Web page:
After more than 20 adaptations of the famous swashbuckling novel The Three Musketeers by Alexandre Dumas, here comes another one. This rendering is a postmodern re-reading by Paul W. S. Anderson, steampunk-styled and slowmotion-shot, boasting German-French-British co-production, and the biggest budget ever. Oh yes, it is the first one in 3D.
Fidelity in adaptation disputes seem inane in 2011, especially in this case, where the plot doesn’t divert too dramatically from the original (with the exception of the flying battleships built according to Leonardo Da Vinci plans). The story is well known: Young D'Artagnan (Logan Lerman) is headed for Paris to become a Musketeer and manages to meet the entire cast of the main characters on the same fateful day: the nefarious one-eyed Rochefort (Mads Mikkelsen) and scintillating Milady de Winter (Milla Jovovich, gorgeous), the leader of the once legendary trio Athos (Matthew Macfadyen), the soulful former priest Aramis (Luke Evans), and muscular Porthos (Ray Stevenson), all of whom D'Artagnan impresses with his brazen cockiness and rustic charm.
While young King Louis XIII (Freddie Fox), bipolar, bad at chess and bored with big politics, is preoccupied with the latest fashions in coiffure and dress and a very cute crush on his fresh-faced wife Queen Anne (Juno Temple), Cardinal Richelieu (Christoph Waltz) is the one playing with the country’s fate (metaphorically and otherwise – there are adorable ‘toy’ ships on the floor of his ‘office’). The three somewhat embittered Musketeers joined by the ideallistic D'Artagnan have to battle Duke of Buckingham (Orlando Bloom, strangely styled) to save France and the honour of the Queen. Thank God there is Barbie-faced Constance (Gabriella Wilde) for a peachy kiss before the credits roll.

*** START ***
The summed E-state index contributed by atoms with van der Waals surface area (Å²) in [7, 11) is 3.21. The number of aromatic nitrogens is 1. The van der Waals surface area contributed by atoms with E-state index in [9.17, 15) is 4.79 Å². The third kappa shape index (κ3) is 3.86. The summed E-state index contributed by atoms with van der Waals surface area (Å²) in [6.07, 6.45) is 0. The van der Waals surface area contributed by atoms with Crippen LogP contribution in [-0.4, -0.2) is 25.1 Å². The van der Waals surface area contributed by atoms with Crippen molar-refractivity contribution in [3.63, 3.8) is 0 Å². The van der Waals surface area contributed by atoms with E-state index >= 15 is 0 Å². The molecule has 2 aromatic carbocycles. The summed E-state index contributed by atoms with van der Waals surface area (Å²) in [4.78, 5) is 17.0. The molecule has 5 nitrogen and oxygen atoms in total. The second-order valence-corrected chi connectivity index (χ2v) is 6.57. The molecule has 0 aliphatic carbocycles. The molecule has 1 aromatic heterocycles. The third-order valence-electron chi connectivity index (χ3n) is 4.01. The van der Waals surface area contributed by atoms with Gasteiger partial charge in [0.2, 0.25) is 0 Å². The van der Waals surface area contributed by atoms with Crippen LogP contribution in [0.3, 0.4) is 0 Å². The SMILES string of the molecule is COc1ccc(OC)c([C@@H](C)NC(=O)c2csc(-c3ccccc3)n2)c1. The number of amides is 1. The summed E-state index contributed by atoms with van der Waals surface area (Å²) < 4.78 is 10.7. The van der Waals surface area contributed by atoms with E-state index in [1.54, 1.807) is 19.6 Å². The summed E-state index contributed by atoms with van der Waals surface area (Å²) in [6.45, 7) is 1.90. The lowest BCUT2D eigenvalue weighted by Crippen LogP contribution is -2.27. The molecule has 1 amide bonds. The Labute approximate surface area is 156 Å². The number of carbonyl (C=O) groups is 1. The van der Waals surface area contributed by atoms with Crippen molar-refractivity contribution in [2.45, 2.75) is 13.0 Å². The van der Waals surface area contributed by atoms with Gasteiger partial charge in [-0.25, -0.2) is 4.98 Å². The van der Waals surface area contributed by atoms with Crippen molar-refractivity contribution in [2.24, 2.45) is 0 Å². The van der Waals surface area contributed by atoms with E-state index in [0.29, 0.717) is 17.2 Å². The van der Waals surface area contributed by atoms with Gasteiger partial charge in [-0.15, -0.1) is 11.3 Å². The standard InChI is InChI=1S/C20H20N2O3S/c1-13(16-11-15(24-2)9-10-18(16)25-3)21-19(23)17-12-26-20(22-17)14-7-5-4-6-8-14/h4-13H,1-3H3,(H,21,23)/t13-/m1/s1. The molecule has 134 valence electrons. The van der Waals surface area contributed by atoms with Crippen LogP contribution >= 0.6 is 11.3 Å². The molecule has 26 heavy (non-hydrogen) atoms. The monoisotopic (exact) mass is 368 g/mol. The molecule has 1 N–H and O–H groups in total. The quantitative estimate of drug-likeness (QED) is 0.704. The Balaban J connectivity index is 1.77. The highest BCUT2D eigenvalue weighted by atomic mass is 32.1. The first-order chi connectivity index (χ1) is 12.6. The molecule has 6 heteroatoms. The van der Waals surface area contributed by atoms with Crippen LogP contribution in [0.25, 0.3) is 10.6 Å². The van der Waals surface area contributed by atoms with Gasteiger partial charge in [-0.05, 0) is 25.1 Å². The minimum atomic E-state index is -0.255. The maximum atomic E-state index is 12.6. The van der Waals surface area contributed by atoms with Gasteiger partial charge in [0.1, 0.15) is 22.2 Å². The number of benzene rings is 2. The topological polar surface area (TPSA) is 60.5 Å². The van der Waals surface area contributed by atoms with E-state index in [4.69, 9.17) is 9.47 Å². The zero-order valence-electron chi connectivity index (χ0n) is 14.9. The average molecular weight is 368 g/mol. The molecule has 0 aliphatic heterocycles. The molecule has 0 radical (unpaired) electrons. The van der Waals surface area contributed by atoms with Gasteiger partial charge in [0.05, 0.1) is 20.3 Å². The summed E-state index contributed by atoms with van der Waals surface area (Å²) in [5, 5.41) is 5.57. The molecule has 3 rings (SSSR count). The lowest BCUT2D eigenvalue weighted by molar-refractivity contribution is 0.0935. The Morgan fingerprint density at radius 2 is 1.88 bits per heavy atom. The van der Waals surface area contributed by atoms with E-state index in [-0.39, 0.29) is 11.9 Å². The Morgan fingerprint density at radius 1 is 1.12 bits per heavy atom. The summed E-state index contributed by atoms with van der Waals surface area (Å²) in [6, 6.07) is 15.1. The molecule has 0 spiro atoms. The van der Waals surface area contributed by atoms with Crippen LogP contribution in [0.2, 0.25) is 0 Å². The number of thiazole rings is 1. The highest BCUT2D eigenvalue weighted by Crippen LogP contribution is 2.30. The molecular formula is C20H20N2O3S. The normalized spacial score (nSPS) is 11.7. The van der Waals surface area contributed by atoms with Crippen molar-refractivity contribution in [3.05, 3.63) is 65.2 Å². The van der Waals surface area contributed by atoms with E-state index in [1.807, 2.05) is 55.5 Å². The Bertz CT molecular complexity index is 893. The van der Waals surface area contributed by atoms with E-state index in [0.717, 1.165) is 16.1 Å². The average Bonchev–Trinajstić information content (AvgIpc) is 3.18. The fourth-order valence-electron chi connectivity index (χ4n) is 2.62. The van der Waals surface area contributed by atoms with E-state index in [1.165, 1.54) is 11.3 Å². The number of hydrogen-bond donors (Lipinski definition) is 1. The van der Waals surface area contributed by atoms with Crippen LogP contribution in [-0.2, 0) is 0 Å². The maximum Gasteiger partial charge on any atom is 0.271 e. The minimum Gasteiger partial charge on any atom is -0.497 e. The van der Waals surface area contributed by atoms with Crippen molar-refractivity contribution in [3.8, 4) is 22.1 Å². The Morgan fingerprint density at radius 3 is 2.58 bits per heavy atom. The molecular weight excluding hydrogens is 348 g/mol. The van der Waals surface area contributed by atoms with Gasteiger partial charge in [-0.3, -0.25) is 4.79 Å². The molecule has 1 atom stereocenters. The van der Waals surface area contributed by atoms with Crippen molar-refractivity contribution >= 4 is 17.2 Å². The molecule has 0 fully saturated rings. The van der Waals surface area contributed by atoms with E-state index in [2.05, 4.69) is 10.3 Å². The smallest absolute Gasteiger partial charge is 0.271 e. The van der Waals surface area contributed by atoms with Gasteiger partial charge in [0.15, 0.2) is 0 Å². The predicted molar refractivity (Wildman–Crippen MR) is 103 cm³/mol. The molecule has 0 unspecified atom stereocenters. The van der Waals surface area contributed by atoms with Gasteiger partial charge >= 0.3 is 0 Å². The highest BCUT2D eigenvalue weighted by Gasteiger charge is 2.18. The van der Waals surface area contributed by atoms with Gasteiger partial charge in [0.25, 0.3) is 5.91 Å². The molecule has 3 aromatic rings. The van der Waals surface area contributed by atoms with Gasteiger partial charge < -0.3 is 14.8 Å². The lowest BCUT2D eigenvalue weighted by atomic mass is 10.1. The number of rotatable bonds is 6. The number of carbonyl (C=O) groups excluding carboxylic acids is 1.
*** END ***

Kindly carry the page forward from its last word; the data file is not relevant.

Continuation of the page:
Alex Litvak (Predators) and Andrew Davies (Pride and Prejudice 1995) are the writers here, and it is no wonder that The Three Musketeers are a steampunk comic one minute and candy-coloured costume adventure the next. Anderson plays with intertextuality here and there (some critics call it stealing), alluding to Pirates of the Caribbean (and hoping against hope for a franchise: games, toys, keep dreaming), The Princess Bride and The Empire Strikes Back, Pulp Fiction, as well as referencing Bond, Indiana Jones and Batman movies, comic strip and cartoon clichés more generically. Two supporting actors – Christopher Waltz as Cardinal Richelieu and Til Schweiger as Cagliostro – will be instant reminders, to some viewers at least, of another movie that took liberty with famous historical events, the delightful Inglourious Basterds, which doesn’t elevate The Three Musketeers’s B-movie status but rather encourages unwelcome comparisons.